Monday, August 2, 2010

Cap Kart Summer Rebuild 4

The Cap Kart runs again, field driver curse notwithstanding.

First, the mechanics. We just needed to mount the freshly-cut rear axle to the outputs of the brand new differential. Except how do you connect a 34mm I.D. hollow axle to a 1-1/4" (31.75mm) keyed shaft?

Step 1: Fill the gap with a flimsy-looking aluminum sleeve.

Step 2: Fill the keyway with flimsly looking 8-32 small pattern hex nuts.

Step 3: Fill the nuts with flimsy-looking 8-32 brass-tipped set screws.

The only good thing I can say about this is that it doesn't do what you think it does. The 8-32 screws are not in shear; they're in compression, pushing up on the nut and down on the shaft, such that at least some of the torque is transmitted through friction interfaces and there isn't any backlash. I don't know if that makes me feel any better about it, since couplers for this size shaft tend to be much beefier looking. But this costs nothing, weighs nothing, and might work. My horrible standard for judging this is that the traction-limited rear wheel torque is something like 100ft-lbf. And I would totally hang off a 1-foot bar attached to this...

...Moving on to software.

Is that a game?

We finally got to load the code. Costas wrote the State Machine of Doom to handle the multi-mode electronic transmission, as well as a whole new set of fault codes that I wish we had back in 2008 when we were regularly blowing up motor controllers. The kart transmits 13 bytes of diagnostics back to a waiting laptop at 20Hz, including one byte of potential faults ranging from "hard faults" such as loss of accelerator signal to "soft faults" like battery power limiting. If anything goes terribly wrong with the controller, the data logger is like the black box.

Even if things go right, the data is still useful for performance analysis. For example, testing the effective resistance of our brand new 40Ah Thunder Sky batteries.

What you see there is actual kart data recorded during a bench test. Battery current is the same as motor current, in this case, because it was run up to 100% PWM and full throttle before engaging the load (i.e. the brakes). Since the motor controller measures motor current and battery voltage, it was a simple matter to cross-plot them to find the effective resistance of the pack. A 6V sag at 150A gives a pack resistance of about 40mΩ, or a per-cell resistance of about 3.3mΩ, right on target. That means an effective peak power of about 7kW from the 12S battery pack (taking 2.5V per cell as a soft limit), the majority of which goes to the ground (we hope). Add in an extra 3kW of on-demand capacitor boost and you get reasonable power out of just 50lbs of energy storage.

That all seems very easy, but if Summer 2008 was any indication, there is no way it all just works. And if one part were to break, I know exactly which one it would be. So continues the curse of the field controller.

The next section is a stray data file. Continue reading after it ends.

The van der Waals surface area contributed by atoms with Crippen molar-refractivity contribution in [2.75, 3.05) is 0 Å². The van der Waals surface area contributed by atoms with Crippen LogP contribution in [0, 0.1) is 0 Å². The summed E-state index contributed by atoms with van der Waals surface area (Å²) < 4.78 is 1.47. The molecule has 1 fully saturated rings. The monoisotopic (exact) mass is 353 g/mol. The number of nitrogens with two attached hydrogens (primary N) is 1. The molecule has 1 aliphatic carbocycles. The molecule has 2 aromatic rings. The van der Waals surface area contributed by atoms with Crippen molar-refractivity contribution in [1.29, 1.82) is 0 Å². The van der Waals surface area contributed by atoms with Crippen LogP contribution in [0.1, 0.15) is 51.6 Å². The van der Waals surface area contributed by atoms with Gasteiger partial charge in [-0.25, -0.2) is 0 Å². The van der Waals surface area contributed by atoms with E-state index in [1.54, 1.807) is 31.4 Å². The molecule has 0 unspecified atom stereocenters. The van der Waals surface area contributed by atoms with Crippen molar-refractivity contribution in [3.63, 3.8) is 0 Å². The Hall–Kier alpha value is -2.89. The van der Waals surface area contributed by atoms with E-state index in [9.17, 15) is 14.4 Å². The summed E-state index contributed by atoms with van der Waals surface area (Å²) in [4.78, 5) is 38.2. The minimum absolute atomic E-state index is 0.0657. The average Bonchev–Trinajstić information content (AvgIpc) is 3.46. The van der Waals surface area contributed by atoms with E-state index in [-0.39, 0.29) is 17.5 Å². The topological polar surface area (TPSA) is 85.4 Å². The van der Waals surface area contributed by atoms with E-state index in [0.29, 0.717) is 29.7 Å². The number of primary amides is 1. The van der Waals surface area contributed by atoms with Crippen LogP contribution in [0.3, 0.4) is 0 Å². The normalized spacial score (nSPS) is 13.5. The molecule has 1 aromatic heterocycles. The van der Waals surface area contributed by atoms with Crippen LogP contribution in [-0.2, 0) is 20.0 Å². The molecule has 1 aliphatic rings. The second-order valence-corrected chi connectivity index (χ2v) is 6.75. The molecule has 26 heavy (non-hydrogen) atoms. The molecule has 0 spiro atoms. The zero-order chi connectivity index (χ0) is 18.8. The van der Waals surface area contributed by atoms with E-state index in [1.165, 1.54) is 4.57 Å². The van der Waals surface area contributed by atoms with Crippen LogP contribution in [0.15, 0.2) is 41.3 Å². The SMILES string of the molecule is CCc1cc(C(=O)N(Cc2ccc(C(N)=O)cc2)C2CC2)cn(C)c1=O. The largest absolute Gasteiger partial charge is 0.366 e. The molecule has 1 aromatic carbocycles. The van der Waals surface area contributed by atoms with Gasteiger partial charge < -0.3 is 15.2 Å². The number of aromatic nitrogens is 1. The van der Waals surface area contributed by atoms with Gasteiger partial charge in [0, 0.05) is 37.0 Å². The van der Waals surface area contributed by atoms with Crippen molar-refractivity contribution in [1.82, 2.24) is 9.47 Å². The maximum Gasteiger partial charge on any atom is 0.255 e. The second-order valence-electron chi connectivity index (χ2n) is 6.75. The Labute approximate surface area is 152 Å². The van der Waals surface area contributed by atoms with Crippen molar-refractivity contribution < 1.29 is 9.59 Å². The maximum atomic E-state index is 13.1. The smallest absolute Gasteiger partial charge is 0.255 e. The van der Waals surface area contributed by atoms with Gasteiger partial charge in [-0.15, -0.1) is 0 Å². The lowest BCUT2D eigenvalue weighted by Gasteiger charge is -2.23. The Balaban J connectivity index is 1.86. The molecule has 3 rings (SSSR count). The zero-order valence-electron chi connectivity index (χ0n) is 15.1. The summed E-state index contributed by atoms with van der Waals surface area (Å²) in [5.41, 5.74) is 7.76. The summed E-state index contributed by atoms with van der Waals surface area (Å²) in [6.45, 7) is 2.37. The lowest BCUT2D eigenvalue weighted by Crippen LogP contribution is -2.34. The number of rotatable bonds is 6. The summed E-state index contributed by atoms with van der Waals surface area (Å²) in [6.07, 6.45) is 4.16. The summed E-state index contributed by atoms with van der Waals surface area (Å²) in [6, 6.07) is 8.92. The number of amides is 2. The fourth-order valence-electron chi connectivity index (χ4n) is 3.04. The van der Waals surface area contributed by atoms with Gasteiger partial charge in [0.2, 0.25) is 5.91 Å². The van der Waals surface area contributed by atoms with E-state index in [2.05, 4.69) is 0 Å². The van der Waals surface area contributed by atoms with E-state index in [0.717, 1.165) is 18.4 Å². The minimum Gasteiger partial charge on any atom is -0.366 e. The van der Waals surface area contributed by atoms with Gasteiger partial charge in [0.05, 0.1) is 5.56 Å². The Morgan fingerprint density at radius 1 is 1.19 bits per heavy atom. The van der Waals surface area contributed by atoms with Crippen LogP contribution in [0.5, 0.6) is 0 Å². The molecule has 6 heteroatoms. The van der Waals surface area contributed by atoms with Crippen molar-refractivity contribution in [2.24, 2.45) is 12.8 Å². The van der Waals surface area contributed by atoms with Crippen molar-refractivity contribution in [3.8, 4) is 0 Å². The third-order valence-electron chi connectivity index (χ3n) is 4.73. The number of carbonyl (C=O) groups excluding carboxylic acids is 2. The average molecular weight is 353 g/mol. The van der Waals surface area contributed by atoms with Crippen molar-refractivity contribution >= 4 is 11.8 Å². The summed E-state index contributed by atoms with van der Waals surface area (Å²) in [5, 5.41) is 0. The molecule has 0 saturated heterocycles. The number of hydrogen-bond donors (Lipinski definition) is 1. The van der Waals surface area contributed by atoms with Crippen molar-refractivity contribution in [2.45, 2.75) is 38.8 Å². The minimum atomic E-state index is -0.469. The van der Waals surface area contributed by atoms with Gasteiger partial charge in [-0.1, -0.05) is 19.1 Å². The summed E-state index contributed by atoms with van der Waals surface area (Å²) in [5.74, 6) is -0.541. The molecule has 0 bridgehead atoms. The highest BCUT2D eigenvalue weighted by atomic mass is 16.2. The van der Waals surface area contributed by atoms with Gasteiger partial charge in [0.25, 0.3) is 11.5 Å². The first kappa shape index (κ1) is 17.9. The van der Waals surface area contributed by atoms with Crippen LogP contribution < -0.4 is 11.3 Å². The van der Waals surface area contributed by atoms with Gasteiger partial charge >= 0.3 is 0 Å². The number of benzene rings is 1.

Now, there's no real technical challenge to the field controller. It's not like the monster 300A synchronous half-bridge that drives the armature. It's a 10-15A drive into a load that looks like a 1.3Ω resistor and a giant inductor. The current in sets the field strength of the SepEx motor, which in turn sets the torque-speed curve.

But the problem isn't ever a technical one. Curses don't work that way. For example, one time, the reversing switch welded itself shut, taking out the rest of the controller when it was switched back to forward, shorting the battery through the field-drive FETs. This time, the curse first manifested itself in the form of some really shady-looking gate drive waveforms:

That turned out to be a simple problem to fix; it was only on the high-side drive which led me to the conclusion that it just needed a bit more bootstrap capacitor and a bit less pull-down resistor. But it still made this annoying crackling sound at high loads. In fact, it's very similar to the crackling sound I've heard before and always attributed to the switching regulators on my controllers. Except this controller doesn't have any switching regulators... I decided to investigate more. And by investigate, I mean destroy the entire field controller.

This is what happens when you use two of the same color alligator clips. Inevitably, you clip the two load leads together and the two outputs together. This short-circuit immediately vaporized a trace on the circuit board...

...which in some cases would be fine. But this time the resulting voltage spike took out 3 out of 4 MOSFETs and both gate drivers. Are you starting to see what I mean by the curse?

Anyway, with a new set of MOSFETs and gate drivers, plus a little help from real electrical engineers, I finally tracked down the source of the crackling to over-aggressive gate drive. The turn-on waveform would occasionally ring or go unstable. Turns out in some instances it actually helps to slow down the gate drive a tiny bit to regain stability. Kinda defies my whole understanding of gate drive, which to this point had been "go as fast and as hard as possible." It makes me wonder if I can go back to my old controllers and fix the crackling the same way...

But for now, everything could finally go back together for a spin-up of the brand new rear axle:

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